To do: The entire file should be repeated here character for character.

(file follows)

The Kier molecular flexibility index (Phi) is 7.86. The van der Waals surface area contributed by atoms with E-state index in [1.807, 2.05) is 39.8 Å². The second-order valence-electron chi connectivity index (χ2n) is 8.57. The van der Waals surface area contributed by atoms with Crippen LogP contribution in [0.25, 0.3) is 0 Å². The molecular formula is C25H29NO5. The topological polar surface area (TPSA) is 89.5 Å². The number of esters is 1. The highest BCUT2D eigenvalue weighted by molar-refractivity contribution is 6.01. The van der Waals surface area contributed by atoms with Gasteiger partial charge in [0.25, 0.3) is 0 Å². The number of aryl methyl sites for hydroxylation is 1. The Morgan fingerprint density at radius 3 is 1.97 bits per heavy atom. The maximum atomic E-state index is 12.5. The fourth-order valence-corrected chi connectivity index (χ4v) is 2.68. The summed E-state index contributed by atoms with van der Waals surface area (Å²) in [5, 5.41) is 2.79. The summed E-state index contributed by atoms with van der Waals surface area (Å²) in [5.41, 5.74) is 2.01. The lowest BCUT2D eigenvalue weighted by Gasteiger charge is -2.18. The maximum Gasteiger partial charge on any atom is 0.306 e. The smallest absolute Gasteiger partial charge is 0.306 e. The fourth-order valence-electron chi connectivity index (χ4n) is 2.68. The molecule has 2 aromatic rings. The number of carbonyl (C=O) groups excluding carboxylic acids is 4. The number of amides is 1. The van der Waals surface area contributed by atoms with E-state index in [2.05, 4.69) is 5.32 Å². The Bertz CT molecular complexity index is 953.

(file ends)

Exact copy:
The Kier molecular flexibility index (Phi) is 7.86. The van der Waals surface area contributed by atoms with E-state index in [1.807, 2.05) is 39.8 Å². The second-order valence-electron chi connectivity index (χ2n) is 8.57. The van der Waals surface area contributed by atoms with Crippen LogP contribution in [0.25, 0.3) is 0 Å². The molecular formula is C25H29NO5. The topological polar surface area (TPSA) is 89.5 Å². The number of esters is 1. The highest BCUT2D eigenvalue weighted by molar-refractivity contribution is 6.01. The van der Waals surface area contributed by atoms with Gasteiger partial charge in [0.25, 0.3) is 0 Å². The number of aryl methyl sites for hydroxylation is 1. The Morgan fingerprint density at radius 3 is 1.97 bits per heavy atom. The maximum atomic E-state index is 12.5. The fourth-order valence-corrected chi connectivity index (χ4v) is 2.68. The summed E-state index contributed by atoms with van der Waals surface area (Å²) in [5, 5.41) is 2.79. The summed E-state index contributed by atoms with van der Waals surface area (Å²) in [5.41, 5.74) is 2.01. The lowest BCUT2D eigenvalue weighted by Gasteiger charge is -2.18. The maximum Gasteiger partial charge on any atom is 0.306 e. The smallest absolute Gasteiger partial charge is 0.306 e. The fourth-order valence-electron chi connectivity index (χ4n) is 2.68. The molecule has 2 aromatic rings. The number of carbonyl (C=O) groups excluding carboxylic acids is 4. The number of amides is 1. The van der Waals surface area contributed by atoms with E-state index in [2.05, 4.69) is 5.32 Å². The Bertz CT molecular complexity index is 953.